It’s my pleasure to be writing to you about the Movement Strategy. We have come together
over the past 3 years to develop our Strategic Direction  and then the recommendations
 to guide our collaborations and future. So many of you contributed to the process —
some for only a part, and others throughout the entire process. With the recommendations
complete, our focus now shifts to implementing the recommendations in a collaborative,
open, and transparent way.
To make the transition from the publication of the recommendations to their
implementation, we need to do some planning. It’s a 10-year strategy, with dozens of
initiatives, dependencies, and connected goals, to be delivered in a more distributed,
deliberative, and open collaborative model than ever before. We’ll need to work together
to define how we prioritize, sequence, resource, and support each initiative.
So much of our work is done online, but a lot of strategic work also happens in person. We
can’t do that now, and so we’ve had to adapt to engage broadly, and in inclusive ways. To
create this plan, movement-wide virtual events will kick off in September. We will use the
Movement Strategy principles  as a guiding framework to ensure the planning will be
inclusive and empowering for our diverse range of communities, without leaving anyone
As a result of the pandemic, we lost the chance to work together in-person on the
transition to implementation at the Wikimedia Summit in Berlin . Yet we gained an
opportunity to include a higher number and a more diverse profile of participants.
Engaging with online contributors, technical developer communities, and smaller user
groups throughout the process will be a key priority.
Successful virtual engagements with a high number of diverse participants are difficult to
do well. Therefore, a Design Group will collaborate to prepare for the virtual transition
discussions. This group will consist of community members reflecting different parts and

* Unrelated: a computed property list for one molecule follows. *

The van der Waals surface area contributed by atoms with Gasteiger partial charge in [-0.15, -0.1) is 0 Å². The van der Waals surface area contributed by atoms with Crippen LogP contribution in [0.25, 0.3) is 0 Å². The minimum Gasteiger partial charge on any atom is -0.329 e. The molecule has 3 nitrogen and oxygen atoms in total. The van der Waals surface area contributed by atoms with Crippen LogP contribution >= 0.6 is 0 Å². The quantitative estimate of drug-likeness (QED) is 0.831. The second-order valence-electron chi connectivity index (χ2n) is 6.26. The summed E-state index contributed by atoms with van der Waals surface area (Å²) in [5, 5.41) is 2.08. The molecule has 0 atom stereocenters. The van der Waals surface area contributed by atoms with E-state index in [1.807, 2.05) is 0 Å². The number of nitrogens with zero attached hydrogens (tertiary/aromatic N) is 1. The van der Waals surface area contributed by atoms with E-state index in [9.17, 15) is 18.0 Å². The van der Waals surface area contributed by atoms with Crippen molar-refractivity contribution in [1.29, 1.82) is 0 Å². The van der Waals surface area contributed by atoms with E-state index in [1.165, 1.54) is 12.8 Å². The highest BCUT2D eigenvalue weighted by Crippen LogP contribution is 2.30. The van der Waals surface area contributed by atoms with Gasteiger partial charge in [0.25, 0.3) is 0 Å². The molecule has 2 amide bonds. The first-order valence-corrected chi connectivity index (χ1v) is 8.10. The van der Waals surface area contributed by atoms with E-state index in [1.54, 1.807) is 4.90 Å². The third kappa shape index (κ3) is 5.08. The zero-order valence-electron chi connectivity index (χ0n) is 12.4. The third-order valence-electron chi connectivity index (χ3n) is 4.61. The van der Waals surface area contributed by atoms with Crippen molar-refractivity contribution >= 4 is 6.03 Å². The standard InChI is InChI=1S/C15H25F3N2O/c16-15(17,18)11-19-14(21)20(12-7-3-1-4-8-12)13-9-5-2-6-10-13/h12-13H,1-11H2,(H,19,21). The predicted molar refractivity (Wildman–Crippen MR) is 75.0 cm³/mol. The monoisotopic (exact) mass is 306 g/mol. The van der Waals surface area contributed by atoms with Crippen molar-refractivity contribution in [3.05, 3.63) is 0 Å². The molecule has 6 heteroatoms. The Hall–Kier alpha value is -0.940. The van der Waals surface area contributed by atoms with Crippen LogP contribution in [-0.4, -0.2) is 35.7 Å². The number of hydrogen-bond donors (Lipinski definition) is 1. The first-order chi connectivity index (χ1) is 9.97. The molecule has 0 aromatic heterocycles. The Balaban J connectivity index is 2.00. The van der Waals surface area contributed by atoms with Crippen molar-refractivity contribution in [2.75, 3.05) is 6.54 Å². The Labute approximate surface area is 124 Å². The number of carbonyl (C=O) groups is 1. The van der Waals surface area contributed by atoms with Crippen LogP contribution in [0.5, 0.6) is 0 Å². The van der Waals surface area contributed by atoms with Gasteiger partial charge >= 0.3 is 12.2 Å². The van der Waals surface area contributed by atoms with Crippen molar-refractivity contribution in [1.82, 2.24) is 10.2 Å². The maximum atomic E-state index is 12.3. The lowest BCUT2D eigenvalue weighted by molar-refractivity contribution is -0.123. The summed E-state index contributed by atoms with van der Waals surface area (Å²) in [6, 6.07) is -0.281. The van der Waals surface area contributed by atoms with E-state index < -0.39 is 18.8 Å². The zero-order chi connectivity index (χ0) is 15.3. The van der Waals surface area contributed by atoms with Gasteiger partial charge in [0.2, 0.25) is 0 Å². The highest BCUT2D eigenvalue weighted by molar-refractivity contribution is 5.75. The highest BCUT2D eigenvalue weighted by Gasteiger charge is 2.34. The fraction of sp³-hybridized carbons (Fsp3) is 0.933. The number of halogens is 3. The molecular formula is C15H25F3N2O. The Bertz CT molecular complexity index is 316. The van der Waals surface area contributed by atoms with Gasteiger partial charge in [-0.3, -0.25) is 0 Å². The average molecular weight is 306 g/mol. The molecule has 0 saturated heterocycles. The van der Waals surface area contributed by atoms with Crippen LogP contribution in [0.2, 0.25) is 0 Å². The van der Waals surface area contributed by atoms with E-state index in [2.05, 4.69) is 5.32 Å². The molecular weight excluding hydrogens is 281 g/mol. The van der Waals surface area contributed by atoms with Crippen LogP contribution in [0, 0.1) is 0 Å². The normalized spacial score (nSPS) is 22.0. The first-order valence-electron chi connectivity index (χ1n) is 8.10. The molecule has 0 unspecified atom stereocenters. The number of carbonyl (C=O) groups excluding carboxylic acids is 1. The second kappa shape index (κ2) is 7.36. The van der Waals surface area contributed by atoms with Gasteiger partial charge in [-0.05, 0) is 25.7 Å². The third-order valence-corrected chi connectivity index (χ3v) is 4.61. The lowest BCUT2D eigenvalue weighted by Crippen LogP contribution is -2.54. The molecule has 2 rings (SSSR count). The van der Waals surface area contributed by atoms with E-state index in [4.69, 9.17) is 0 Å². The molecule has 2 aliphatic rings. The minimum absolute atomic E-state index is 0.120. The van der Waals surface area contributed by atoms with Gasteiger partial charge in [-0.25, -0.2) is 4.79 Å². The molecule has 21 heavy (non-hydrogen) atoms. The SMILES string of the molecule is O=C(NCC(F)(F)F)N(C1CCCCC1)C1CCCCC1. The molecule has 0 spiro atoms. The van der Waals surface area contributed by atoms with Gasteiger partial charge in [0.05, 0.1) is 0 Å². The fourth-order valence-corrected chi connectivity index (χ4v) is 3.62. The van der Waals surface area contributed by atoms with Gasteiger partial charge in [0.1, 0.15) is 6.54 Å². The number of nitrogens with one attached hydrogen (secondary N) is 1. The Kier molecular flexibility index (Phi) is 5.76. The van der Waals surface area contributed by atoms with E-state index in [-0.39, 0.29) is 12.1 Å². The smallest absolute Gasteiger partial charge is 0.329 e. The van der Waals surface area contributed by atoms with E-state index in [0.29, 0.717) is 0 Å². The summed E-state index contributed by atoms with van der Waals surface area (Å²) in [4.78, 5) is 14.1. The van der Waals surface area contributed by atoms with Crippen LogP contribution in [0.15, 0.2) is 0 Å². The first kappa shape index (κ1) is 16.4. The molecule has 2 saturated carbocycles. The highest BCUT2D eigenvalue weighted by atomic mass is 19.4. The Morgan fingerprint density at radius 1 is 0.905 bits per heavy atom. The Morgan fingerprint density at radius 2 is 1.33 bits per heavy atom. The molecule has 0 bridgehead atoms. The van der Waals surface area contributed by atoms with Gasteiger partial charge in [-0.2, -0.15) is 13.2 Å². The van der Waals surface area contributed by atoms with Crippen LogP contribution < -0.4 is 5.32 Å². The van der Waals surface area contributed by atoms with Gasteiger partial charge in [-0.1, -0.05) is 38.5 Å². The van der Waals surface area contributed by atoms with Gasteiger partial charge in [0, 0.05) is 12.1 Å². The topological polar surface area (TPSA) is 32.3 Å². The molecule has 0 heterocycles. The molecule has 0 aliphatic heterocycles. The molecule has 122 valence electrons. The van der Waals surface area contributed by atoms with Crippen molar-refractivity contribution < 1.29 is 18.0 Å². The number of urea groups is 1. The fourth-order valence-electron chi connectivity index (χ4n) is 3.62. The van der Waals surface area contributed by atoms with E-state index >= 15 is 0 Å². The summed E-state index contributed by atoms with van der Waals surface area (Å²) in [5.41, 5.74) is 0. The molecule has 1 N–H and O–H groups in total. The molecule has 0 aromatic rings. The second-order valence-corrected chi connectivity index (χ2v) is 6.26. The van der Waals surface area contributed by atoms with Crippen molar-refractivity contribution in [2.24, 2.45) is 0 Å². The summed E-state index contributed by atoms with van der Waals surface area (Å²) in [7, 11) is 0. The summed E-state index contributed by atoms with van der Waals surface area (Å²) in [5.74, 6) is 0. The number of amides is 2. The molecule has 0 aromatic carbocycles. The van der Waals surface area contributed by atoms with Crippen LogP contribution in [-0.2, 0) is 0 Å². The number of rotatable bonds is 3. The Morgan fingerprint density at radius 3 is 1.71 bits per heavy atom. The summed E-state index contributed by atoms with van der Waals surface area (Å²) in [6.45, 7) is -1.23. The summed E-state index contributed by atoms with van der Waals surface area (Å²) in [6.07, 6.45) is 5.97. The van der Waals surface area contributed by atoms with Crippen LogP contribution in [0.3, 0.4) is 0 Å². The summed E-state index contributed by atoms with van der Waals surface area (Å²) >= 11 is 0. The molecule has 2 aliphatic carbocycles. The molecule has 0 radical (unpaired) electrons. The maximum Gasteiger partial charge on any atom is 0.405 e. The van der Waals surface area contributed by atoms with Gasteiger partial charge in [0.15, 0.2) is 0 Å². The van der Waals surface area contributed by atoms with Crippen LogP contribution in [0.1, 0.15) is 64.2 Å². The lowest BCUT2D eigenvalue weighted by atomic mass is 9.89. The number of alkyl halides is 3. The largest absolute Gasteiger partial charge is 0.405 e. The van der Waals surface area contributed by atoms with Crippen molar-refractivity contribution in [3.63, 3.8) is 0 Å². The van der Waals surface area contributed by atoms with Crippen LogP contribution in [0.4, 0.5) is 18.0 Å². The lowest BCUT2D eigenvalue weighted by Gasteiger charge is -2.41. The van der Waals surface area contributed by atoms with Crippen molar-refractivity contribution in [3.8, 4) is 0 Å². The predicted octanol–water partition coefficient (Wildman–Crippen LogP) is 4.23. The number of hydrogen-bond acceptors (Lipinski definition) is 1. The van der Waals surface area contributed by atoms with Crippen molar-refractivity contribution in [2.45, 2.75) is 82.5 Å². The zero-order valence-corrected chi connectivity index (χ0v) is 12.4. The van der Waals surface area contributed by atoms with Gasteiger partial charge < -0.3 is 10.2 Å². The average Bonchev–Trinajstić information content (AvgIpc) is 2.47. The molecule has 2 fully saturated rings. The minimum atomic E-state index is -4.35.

perspectives of the movement, including representatives of regional collaboratives (CEE,
ESEAP, Indaba, Iberocoop, North America, South Asia, WikiArabia, WikiFranca), the EDs and
chairpersons groups, and WMF staff.
Anyone who is interested can contribute. Regular summaries of the preparation work and
design discussions will be published on meta so that anyone interested will be able to
share insights and help improve the process, even if not part of the Design Group itself.
I look forward to:
Working with many of you at the virtual transition events.
Ways to participate and the schedule of events will be determined by the Design Group.
The current plan is to start the virtual transition discussions with the movement in
The virtual events is where major discussions will take place on sequencing, prioritizing,
and resourcing the recommendations across the movement.
Seeing those of you interested participate in the open review of the transition
The task will be to review the work of the Design Group and share your perspective,
enriching the thinking to improve the events.
Open review will happen in parallel to the work of the Design Group from the end of June
to the end of July / beginning of August.
Having nominations from different movement groups and collaboratives (mentioned above) for
the Design Group.
The task will be to design as a group how the transition process of online events will be
Want to know more?
We have put together a placeholder meta page  and will keep updating it as more
information becomes available.
Join office hours with the Movement Strategy core team on Wednesday. June 10 @ 17:00 UTC
(Google Meet <http://meet.google.com/uun-pzmb-kti>)  or Thursday. June 11 @ 08:00
UTC (Google Meet <http://meet.google.com/rva-yqaq-zdk>)  to share any comments
and ask questions.
Our email channel is always open: strategy2030(a)wikimedia.org
Chief of Staff, Wikimedia Foundation
Ryan Merkley (he/him)
Chief of Staff, Wikimedia Foundation <https://wikimediafoundation.org/>